Sanctions go, but Iran must wait for economic recovery

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TEHRAN: Iranian trade will be boosted by a lifting of nuclear-related sanctions but the country needs billions of dollars of investment and meaningful economic gains are likely to take many months.

The deal between Iran and world powers announced in Vienna on Tuesday paves the way to an opening for international companies who have long seen the Islamic republic as an untapped market.

A decade of difficulties linked to the country’s nuclear program, however, has left problems as well as opportunities, experts say.

With Tehran under suspicion of plotting to develop an atomic bomb under the guise of civilian energy production, the UN first imposed economic sanctions on the Islamic republic in 2006.


In 2012, the United States and the European Union ratcheted up the pressure, slapping punitive measures on Iran’s energy and banking sectors.

Lacking effective tools for making international cash transfers — Iran was barred from the SWIFT banking network — the economy tanked as cash dried up.

But even when sanctions are lifted, other basic steps must be taken to turn the economy around, according to Daniel Bernbeck, managing director of the German-Iran Chamber of Commerce.

“Iran needs technological and industrial development and it will cost billions of dollars unless investors come back,” he said, noting huge interest from German companies that have visited Tehran.

Iran’s market of 78 million people and educated workforce were important pluses for those looking to put money into the country, he said.

The election in 2013 of President Hassan Rouhani, a moderate, signalled a change in Iran’s economic policy.

Risks and rewards
Talks with the P5+1 powers — Britain, China, France, Russia and the United States plus Germany — started in September that year and an interim agreement two months later gave Iran some sanctions relief in exchange for curbs on its nuclear activities.

Those steps helped Iran exit two years of recession, with three percent growth last year.

Rouhani’s government, which wants foreign investment, has also managed to bring inflation down to 15 percent from 42 percent, helping stabilize Iran’s currency the rial, which had previously lost two thirds in value.

But without a surge in funds and a new economic push those gains are in jeopardy, according to David Ramin Jalilvand of the European Policy Center in Brussels.

“It will take at least until early 2016 before the energy-related sanctions are lifted,” he said, noting the need for UN nuclear monitors to verify Iran has met its commitments.

Foreign companies may be reluctant to invest in Iran, given the risk that sanctions may be re-applied if Tehran is deemed to have breached its promises.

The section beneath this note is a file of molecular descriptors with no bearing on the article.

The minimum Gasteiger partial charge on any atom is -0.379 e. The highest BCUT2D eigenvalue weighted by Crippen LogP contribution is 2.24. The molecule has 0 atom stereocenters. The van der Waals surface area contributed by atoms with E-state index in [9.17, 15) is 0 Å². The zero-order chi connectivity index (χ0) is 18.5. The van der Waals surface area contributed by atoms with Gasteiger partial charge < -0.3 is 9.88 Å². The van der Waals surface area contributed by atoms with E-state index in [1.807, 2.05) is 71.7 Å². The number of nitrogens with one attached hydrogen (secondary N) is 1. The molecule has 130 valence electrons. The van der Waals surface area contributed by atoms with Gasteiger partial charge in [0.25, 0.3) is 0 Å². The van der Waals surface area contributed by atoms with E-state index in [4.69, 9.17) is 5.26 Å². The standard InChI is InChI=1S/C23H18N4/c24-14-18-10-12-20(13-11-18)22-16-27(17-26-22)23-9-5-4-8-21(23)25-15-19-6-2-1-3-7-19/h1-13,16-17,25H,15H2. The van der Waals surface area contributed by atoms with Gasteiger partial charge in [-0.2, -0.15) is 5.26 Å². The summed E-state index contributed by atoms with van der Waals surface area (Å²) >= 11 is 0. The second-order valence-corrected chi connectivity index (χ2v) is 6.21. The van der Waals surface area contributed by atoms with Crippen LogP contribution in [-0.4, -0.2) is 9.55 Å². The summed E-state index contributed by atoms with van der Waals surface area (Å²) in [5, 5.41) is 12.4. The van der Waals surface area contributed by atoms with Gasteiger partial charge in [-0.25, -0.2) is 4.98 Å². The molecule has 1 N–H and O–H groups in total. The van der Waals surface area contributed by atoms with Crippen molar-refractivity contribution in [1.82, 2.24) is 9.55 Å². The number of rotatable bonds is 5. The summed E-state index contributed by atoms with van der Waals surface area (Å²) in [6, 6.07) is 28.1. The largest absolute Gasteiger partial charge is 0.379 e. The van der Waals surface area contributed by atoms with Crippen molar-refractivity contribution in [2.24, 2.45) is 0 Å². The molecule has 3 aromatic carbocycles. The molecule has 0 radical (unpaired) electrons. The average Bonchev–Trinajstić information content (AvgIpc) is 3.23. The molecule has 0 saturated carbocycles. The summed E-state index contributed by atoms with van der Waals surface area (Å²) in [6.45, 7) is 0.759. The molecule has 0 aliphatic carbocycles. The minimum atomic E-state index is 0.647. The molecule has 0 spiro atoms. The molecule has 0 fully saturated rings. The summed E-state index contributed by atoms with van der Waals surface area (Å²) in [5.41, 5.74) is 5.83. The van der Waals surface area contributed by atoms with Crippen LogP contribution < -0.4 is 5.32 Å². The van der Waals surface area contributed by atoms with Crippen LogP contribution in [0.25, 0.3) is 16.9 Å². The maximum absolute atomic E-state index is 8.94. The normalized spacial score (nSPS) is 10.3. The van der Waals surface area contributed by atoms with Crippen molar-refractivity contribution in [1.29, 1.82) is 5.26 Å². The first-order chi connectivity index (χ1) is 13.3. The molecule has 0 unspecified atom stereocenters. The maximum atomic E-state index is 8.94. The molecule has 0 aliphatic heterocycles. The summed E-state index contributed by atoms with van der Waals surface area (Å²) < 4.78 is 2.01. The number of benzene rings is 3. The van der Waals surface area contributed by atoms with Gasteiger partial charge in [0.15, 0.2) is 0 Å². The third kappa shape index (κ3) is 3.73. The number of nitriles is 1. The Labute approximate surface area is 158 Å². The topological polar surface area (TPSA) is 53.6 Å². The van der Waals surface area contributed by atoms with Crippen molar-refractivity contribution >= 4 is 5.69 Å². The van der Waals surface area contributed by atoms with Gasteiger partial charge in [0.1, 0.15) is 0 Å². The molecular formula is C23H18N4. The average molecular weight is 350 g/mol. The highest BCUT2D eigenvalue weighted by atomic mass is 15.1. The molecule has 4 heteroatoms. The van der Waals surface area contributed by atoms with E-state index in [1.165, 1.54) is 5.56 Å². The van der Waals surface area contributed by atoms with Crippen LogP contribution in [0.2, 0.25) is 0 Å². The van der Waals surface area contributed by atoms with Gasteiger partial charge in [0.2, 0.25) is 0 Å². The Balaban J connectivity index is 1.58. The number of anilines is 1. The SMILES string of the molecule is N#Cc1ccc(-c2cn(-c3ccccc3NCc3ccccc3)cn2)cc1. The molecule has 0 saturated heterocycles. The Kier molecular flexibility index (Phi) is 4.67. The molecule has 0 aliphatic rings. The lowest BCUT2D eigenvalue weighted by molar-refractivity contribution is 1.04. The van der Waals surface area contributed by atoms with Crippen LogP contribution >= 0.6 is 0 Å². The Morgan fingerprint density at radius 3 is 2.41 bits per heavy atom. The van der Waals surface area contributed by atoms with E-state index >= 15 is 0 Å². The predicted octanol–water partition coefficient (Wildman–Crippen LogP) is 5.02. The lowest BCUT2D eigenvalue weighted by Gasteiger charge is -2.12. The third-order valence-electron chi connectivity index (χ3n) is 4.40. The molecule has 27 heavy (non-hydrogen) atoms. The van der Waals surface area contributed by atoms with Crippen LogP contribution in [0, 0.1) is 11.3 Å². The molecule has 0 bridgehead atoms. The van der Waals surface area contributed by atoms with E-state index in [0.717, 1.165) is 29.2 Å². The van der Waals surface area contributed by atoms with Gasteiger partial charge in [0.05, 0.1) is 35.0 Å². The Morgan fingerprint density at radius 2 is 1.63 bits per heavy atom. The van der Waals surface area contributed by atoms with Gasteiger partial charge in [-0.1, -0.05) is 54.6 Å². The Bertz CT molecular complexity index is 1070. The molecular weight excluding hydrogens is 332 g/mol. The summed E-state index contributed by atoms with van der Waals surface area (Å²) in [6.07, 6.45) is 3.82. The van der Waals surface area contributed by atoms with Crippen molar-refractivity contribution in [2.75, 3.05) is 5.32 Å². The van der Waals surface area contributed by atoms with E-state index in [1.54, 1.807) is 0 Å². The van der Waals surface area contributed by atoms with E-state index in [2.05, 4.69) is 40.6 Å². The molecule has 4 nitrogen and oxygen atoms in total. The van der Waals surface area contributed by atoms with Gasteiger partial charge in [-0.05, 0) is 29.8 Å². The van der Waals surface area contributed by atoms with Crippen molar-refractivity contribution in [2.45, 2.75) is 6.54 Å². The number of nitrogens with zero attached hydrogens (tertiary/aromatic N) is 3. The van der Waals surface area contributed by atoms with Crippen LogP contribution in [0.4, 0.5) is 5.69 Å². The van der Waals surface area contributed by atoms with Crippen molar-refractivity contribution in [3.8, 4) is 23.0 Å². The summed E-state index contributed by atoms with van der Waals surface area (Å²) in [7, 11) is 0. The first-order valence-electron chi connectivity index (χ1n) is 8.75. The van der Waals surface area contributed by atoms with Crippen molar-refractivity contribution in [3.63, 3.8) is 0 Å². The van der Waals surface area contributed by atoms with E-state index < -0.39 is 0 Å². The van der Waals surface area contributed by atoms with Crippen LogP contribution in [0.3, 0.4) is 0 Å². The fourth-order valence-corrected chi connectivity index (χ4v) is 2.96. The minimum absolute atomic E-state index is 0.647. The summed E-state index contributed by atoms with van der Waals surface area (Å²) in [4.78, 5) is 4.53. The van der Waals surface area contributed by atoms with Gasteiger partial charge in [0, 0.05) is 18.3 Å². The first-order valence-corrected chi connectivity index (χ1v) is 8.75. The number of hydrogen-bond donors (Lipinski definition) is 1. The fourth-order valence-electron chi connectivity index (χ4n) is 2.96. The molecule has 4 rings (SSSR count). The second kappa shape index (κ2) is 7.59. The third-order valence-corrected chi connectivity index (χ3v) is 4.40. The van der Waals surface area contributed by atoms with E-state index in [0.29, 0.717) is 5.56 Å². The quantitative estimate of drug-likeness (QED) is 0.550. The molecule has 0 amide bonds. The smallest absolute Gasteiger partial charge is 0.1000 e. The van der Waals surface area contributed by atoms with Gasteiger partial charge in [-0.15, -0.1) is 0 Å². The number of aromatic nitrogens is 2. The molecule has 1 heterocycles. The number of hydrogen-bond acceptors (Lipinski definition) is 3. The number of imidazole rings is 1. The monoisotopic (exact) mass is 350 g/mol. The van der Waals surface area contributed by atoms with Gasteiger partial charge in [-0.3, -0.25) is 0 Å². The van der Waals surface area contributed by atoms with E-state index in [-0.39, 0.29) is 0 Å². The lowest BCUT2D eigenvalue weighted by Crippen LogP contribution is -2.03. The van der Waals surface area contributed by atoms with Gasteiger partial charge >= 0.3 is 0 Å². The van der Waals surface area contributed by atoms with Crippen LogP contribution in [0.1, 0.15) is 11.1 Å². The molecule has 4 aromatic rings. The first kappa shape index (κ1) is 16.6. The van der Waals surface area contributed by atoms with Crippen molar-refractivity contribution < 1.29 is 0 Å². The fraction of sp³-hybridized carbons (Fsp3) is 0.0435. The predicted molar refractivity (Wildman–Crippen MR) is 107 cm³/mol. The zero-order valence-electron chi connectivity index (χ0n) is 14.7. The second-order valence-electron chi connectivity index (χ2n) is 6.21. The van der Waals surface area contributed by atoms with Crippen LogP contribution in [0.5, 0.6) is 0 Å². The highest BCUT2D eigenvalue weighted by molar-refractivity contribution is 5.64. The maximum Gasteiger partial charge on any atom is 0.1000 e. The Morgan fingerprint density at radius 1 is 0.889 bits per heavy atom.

Rouhani admitted in June that “weeks or even months will pass” between the signing of the agreement and sanctions relief.

Iran’s energy sector is considered a juicy target.

With the fourth largest oil reserves and the second in gas, Iran has the biggest combined energy deposits in the world.

The oil ministry has announced it intends to attract up to $100 billion of foreign investment to modernize the sector, which has been underdeveloped for a decade.

Production has dropped below three million barrels per day (bpd) since 2012, while exports almost halved to 1.3 million bpd — against 2.5 million bpd in 2011.

Need for reforms
Iran could produce an extra million barrels per day in the six months following the end of sanctions, Oil Minister Bijan Zanganeh has said.

And by changing the structure of its oil contracts, the ministry is trying to lure back oil majors — which sustained big losses by having to leave.

Dutch-Anglo energy giant Shell and Italy’s ENI have both sent envoys to Tehran for talks.

But finalizing the new contracts — the process started after Rouhani’s election — has been a drawn-out affair.

An unveiling of terms in London in September has been deferred until December.

The nuclear agreement may also spur interest in Iran’s auto sector.

The French manufacturer PSA Peugeot Citroen which in early 2012 quit Iran, its second largest market, is discussing a renewed partnership with IranKhodro.

But for Mohammad Gholi Yousefi, an economics professor at Allameh Tabatabai University in Tehran, foreign investment alone will not suffice.

Iran “needs fundamental economic reforms” to boost production and avoid another crisis, he said, referring to the need to root out corruption and mismanagement.

AFP

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